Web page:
European Union finance ministers cleared the way for Portugal to receive 78 billion euros ($110.8 billion) in aid, making it the third euro-area country to fall back on official loans.
The EU’s two bailout funds, the European Financial Stability Facility and European Financial Stabilization Mechanism, will each provide one-third of the assistance, while the International Monetary Fund will contribute the rest, the EU said in a statement after a unanimous vote in Brussels today.
Finance ministers called Portugal’s planned budget cuts “ambitious but credible,” according to the statement. The aid program will run for three years.
Portugal follows Greece and Ireland in requesting a bailout from the EU and International Monetary Fund. Politicians are struggling to convince investors that 256 billion euros in aid to the three countries will be enough to stamp out Europe’s debt crisis and prevent the euro region’s first restructuring.
Portuguese Finance Minister Fernando Teixeira dos Santos said before the meeting he was confident of approval because “all the issues that we had to clarify were clarified.” German Finance Minister Wolfgang Schaeuble had also been upbeat about Portugal’s aid request.
The meeting was clouded by the May 14 arrest of IMF Managing Director Dominique Strauss-Kahn on sexual-assault charges in the U.S. A New York judge today ordered Strauss-Kahn held without bail after prosecutors said they considered him a flight risk.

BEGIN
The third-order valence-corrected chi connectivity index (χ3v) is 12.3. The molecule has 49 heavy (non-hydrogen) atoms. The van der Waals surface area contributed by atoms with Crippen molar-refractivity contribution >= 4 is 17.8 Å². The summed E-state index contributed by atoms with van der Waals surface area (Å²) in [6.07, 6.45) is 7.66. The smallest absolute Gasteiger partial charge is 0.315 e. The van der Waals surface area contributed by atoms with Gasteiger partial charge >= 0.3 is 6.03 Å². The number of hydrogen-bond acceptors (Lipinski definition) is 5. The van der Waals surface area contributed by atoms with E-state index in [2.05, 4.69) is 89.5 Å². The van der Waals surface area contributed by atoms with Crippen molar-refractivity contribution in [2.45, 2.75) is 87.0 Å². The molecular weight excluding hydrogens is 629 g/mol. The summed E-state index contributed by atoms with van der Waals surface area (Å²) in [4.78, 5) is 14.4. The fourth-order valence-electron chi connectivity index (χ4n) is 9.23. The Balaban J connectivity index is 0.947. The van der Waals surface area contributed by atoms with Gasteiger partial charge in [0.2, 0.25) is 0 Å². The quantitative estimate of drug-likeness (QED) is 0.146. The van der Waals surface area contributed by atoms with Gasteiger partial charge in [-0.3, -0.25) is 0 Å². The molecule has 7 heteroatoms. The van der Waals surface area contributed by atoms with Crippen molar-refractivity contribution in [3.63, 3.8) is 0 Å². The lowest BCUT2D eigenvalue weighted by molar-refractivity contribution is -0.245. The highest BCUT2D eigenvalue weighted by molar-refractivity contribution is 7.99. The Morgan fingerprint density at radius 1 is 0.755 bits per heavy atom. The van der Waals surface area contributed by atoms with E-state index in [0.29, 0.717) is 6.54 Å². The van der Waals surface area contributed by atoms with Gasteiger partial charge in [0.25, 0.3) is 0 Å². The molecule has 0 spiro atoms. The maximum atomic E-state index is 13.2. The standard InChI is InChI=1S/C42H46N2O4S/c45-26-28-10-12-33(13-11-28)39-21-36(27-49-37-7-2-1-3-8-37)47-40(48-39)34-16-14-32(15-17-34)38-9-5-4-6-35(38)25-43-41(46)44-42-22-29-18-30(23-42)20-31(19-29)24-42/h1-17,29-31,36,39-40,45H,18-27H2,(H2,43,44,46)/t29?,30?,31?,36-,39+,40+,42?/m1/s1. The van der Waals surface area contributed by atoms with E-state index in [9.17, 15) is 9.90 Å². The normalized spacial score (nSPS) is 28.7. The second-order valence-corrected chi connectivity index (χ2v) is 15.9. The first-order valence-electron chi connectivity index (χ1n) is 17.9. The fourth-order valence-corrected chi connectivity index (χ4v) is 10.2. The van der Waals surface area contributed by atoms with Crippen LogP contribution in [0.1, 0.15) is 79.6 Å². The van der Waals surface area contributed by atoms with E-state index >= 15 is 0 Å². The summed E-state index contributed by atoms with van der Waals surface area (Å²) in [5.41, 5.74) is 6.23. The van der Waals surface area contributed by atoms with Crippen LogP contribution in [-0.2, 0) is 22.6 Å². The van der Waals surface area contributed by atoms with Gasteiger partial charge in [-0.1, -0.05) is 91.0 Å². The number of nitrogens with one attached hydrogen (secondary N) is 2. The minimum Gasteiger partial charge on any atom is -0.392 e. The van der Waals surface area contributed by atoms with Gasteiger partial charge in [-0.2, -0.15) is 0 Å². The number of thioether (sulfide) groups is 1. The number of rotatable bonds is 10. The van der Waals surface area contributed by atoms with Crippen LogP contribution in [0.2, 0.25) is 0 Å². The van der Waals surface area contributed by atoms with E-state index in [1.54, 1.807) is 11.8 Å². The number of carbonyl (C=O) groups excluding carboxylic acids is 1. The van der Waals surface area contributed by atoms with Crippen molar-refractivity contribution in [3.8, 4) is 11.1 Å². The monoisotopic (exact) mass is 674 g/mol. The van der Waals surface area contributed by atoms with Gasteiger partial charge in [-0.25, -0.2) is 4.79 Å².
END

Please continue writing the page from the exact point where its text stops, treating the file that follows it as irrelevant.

EU spokesman Amadeu Altafaj said before the talks that the EU is “entirely confident” that there will be “total continuity not only in the operations but in the decision-making process” of the IMF in Strauss-Kahn’s absence.
IMF loans will come at a 3.25 percent interest rate. The rate on the European portion will be between 5.5 percent and 6 percent, EU Monetary Affairs Commissioner Olli Rehn said May 10.
The package calls for Portugal to implement the austerity measures that the government proposed and parliament rejected in March. Spending reductions for 2012 and 2013, including cuts to pensions, will amount to 3.4 percent of GDP, while revenue increases will represent 1.7 percent of economic output. The plan also earmarks 12 billion euros for Portugal’s banks.
Portugal’s aid package requires approval by all euro-area governments, with most putting it to parliament.
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